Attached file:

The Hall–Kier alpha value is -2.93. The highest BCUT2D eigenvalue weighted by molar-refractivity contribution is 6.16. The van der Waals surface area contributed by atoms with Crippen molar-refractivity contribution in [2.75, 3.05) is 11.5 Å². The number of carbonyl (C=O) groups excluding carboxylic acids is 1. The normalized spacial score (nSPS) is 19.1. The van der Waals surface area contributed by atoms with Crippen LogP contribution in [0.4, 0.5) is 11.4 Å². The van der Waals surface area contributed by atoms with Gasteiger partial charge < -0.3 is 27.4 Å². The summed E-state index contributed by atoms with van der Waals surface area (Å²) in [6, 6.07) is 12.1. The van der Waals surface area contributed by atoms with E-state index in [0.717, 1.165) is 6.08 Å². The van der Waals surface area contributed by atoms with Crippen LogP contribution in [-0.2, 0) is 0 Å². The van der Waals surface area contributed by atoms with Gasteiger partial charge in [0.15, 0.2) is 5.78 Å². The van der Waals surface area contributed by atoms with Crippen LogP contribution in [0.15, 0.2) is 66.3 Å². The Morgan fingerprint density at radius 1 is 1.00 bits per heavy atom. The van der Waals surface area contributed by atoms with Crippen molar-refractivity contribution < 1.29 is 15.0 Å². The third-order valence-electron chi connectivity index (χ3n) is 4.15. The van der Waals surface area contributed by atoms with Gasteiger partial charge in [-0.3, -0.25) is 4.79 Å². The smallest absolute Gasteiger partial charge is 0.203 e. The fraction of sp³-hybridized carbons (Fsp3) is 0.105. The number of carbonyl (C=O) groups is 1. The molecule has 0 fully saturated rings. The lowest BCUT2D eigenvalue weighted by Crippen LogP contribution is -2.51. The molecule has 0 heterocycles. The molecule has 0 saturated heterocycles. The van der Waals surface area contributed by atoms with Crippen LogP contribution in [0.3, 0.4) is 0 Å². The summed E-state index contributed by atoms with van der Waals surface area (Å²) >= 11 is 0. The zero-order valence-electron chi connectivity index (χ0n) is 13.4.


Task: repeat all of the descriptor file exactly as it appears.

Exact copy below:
The Hall–Kier alpha value is -2.93. The highest BCUT2D eigenvalue weighted by molar-refractivity contribution is 6.16. The van der Waals surface area contributed by atoms with Crippen molar-refractivity contribution in [2.75, 3.05) is 11.5 Å². The number of carbonyl (C=O) groups excluding carboxylic acids is 1. The normalized spacial score (nSPS) is 19.1. The van der Waals surface area contributed by atoms with Crippen LogP contribution in [0.4, 0.5) is 11.4 Å². The van der Waals surface area contributed by atoms with Gasteiger partial charge < -0.3 is 27.4 Å². The summed E-state index contributed by atoms with van der Waals surface area (Å²) in [6, 6.07) is 12.1. The van der Waals surface area contributed by atoms with E-state index in [0.717, 1.165) is 6.08 Å². The van der Waals surface area contributed by atoms with Crippen LogP contribution in [-0.2, 0) is 0 Å². The van der Waals surface area contributed by atoms with Gasteiger partial charge in [0.15, 0.2) is 5.78 Å². The van der Waals surface area contributed by atoms with Crippen LogP contribution in [0.15, 0.2) is 66.3 Å². The Morgan fingerprint density at radius 1 is 1.00 bits per heavy atom. The van der Waals surface area contributed by atoms with Crippen molar-refractivity contribution < 1.29 is 15.0 Å². The third-order valence-electron chi connectivity index (χ3n) is 4.15. The van der Waals surface area contributed by atoms with Gasteiger partial charge in [-0.3, -0.25) is 4.79 Å². The smallest absolute Gasteiger partial charge is 0.203 e. The fraction of sp³-hybridized carbons (Fsp3) is 0.105. The number of carbonyl (C=O) groups is 1. The molecule has 0 fully saturated rings. The lowest BCUT2D eigenvalue weighted by Crippen LogP contribution is -2.51. The molecule has 0 heterocycles. The molecule has 0 saturated heterocycles. The van der Waals surface area contributed by atoms with Crippen LogP contribution in [0.3, 0.4) is 0 Å². The summed E-state index contributed by atoms with van der Waals surface area (Å²) >= 11 is 0. The zero-order valence-electron chi connectivity index (χ0n) is 13.4.